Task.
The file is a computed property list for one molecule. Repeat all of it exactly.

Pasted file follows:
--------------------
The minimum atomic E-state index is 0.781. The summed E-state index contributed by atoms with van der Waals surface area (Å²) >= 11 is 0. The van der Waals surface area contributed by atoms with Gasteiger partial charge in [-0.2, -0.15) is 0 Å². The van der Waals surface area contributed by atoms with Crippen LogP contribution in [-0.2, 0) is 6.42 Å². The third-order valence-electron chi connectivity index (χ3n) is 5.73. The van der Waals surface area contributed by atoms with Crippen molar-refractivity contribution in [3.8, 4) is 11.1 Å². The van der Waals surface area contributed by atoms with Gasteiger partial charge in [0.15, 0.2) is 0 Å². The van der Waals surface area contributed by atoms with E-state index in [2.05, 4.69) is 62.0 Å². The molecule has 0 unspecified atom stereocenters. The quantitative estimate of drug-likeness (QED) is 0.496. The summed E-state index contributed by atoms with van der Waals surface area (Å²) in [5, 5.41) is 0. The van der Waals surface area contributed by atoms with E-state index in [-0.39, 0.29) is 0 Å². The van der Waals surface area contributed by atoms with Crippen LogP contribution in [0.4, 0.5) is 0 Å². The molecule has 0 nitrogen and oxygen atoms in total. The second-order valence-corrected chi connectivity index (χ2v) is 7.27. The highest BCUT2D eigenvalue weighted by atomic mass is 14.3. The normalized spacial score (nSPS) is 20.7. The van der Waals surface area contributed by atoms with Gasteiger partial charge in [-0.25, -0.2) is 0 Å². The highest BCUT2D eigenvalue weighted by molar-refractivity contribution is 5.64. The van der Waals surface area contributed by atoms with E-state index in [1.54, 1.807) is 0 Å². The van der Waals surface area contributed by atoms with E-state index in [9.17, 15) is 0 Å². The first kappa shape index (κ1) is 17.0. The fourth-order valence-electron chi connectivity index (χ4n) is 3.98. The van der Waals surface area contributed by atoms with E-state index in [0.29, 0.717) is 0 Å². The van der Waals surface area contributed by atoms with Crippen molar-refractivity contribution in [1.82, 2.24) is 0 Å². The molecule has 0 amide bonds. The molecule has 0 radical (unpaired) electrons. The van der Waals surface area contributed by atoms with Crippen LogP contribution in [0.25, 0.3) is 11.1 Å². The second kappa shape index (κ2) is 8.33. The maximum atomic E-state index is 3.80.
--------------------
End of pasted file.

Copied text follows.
The minimum atomic E-state index is 0.781. The summed E-state index contributed by atoms with van der Waals surface area (Å²) >= 11 is 0. The van der Waals surface area contributed by atoms with Gasteiger partial charge in [-0.2, -0.15) is 0 Å². The van der Waals surface area contributed by atoms with Crippen LogP contribution in [-0.2, 0) is 6.42 Å². The third-order valence-electron chi connectivity index (χ3n) is 5.73. The van der Waals surface area contributed by atoms with Crippen molar-refractivity contribution in [3.8, 4) is 11.1 Å². The van der Waals surface area contributed by atoms with Gasteiger partial charge in [0.15, 0.2) is 0 Å². The van der Waals surface area contributed by atoms with E-state index in [2.05, 4.69) is 62.0 Å². The molecule has 0 unspecified atom stereocenters. The quantitative estimate of drug-likeness (QED) is 0.496. The summed E-state index contributed by atoms with van der Waals surface area (Å²) in [5, 5.41) is 0. The van der Waals surface area contributed by atoms with E-state index in [-0.39, 0.29) is 0 Å². The van der Waals surface area contributed by atoms with Crippen LogP contribution in [0.4, 0.5) is 0 Å². The molecule has 0 nitrogen and oxygen atoms in total. The second-order valence-corrected chi connectivity index (χ2v) is 7.27. The highest BCUT2D eigenvalue weighted by atomic mass is 14.3. The normalized spacial score (nSPS) is 20.7. The van der Waals surface area contributed by atoms with Gasteiger partial charge in [-0.25, -0.2) is 0 Å². The highest BCUT2D eigenvalue weighted by molar-refractivity contribution is 5.64. The van der Waals surface area contributed by atoms with E-state index in [1.54, 1.807) is 0 Å². The van der Waals surface area contributed by atoms with E-state index in [9.17, 15) is 0 Å². The first kappa shape index (κ1) is 17.0. The fourth-order valence-electron chi connectivity index (χ4n) is 3.98. The van der Waals surface area contributed by atoms with E-state index in [0.29, 0.717) is 0 Å². The van der Waals surface area contributed by atoms with Crippen molar-refractivity contribution in [1.82, 2.24) is 0 Å². The molecule has 0 amide bonds. The molecule has 0 radical (unpaired) electrons. The van der Waals surface area contributed by atoms with Crippen LogP contribution in [0.25, 0.3) is 11.1 Å². The second kappa shape index (κ2) is 8.33. The maximum atomic E-state index is 3.80.